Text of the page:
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September 16th: Five Interesting Facts About Malaysia Day

The close proximity of Merdeka and Malaysia Day, just two weeks apart, often leads to confusion among many, Malaysians included. Although they are both public holidays celebrating our nation, it’s crucial to recognise that these two occasions have different significance. 

Here are 5 lesser-known facts about Malaysia Day.

#1: It Celebrates The Founding Of The Malaysian Federation

Whereas Merdeka celebrates Malaysia’s independence from the British Empire, Malaysia Day instead marks the founding of the Malaysian Federation.

On September 16th, 1963, a few years following Malaysia’s independence in 1957, Singapore, North Borneo (now Sabah), and Sarawak united with the Federation of Malaya to establish the Malaysian Federation. However, Singapore eventually withdrew from the Federation in 1965, precisely two years later, on August 9th, becoming an independent nation and celebrating its National Day. This significant event marks the formation of the Malaysia we recognise today[1]

#2: It Wasn’t Always A Public Holiday

Malaysia Day wasn’t considered to be a national public holiday until 2010. 

In October 2009, the then-Prime Minister, Datuk Seri Najib Tun Razak, announced that Malaysia would declare a public holiday in the coming year. He stated that the day would involve activities promoting and fostering the spirit of 1Malaysia.

We want the joy and sorrows of the people in Sabah and Sarawak to be felt by the people in the Peninsula. – Former Prime Minister Datuk Seri Najib Tun Razak[3]

#3: Malaysia Day Would Have Been on June 1st

Tunku Abdul Rahman. (Source: The Rakyat Post)

Imagine celebrating Malaysia Day before Merdeka. That would have been the scenario if the federation had initially formed on the intended date of June 1st, 1963. However, this date was postponed to September 16th to align with the sixth anniversary of Merdeka on August 31st[3].

The postponement stemmed from the challenge posed by the Indonesian President at the time, Sukarno. Sukarno contested the federation plan, perceiving Borneo as a part of Indonesia. To allow the United Nations sufficient time to assess whether the formation of Malaysia was proceeding against the will of the people in Borneo, Malaysia’s first Prime Minister, Tunku Abdul Rahman, consented to reschedule Malaysia Day to September 16, 1963[2].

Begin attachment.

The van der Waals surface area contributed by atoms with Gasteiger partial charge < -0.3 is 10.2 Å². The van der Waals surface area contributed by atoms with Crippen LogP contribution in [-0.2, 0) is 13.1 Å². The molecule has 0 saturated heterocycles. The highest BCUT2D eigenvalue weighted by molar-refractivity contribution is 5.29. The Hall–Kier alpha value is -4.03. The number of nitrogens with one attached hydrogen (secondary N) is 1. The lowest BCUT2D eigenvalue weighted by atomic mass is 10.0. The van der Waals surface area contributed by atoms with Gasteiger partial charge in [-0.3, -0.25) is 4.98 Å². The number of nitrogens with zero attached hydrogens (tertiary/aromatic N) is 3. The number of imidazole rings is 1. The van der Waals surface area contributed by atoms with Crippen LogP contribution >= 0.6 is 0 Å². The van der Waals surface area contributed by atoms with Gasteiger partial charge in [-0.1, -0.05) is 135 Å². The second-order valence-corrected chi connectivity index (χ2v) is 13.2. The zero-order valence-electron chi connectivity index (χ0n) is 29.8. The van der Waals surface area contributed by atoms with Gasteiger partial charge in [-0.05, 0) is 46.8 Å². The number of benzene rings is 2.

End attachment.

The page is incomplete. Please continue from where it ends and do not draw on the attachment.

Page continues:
#4: Peninsular Malaysia And Sabah & Sarawak Decided To Have Different Time Zones

Ironically, on the very day when Malaysia officially became a federation, the two landmasses comprising the new country opted for different time zones. Peninsular Malaysia retained GMT +07:30, while Sabah and Sarawak moved ahead by 30 minutes to GMT +08:00.

Coincidentally, 16 September also marks Malaysian Armed Forces Day (Hari Angkatan Tentera Malaysia), a commemoration established 30 years earlier in 1933 during the British colonial era[2].

#5: A Song Was Written About Malaysia Day

Did you know that a Canadian songwriter wrote a song celebrating the formation of the Malaysian Federation?

Ironically, the song, Malaysia Forever, wasn’t even written in Malaysia; Bobby Gimby, “The Pied Piper of Canada”, wrote the song whilst on a business trip in Singapore in 1962. The song was recorded in Kuala Lumpur and Singapore and was then sung by the Choir of the Marymount Vocational School in Singapore. The song became very popular, spurred by frequent radio play, and was even considered as Malaysia’s ‘unofficial national anthem’[2].

How To Celebrate Malaysia Day

Here are three ways you can celebrate Malaysia Day[4]:

  • Pay tribute to the fallen soldiers as well as those citizens who lost their lives in achieving independence.
  • Attend ceremonies to give support to your nation and raise your people’s morale. If you don’t want to attend an official ceremony, you can also arrange a small one at your school or home where you can educate others about the nation’s rich history.
  • Watch parades live or at home on your TV. You can also listen to the national songs of Malaysia or watch a documentary to get to know more about the country’s history.

Explore our sources:

  1. H. Hekmat. (2022). Merdeka Day vs Malaysia Day: Why Malaysians celebrate a ‘second National Day’. Yahoo News. Link.
  2. M. Suraya. (2021). Malaysia Day VS Merdeka: The Significance, Difference And Importance Of 16 September. The Rakyat Post. Link.
  3. Y. Ai Chun. (2009). Malaysia Day now a public holiday, says PM. The Star. Link.
  4. National Today. Link.

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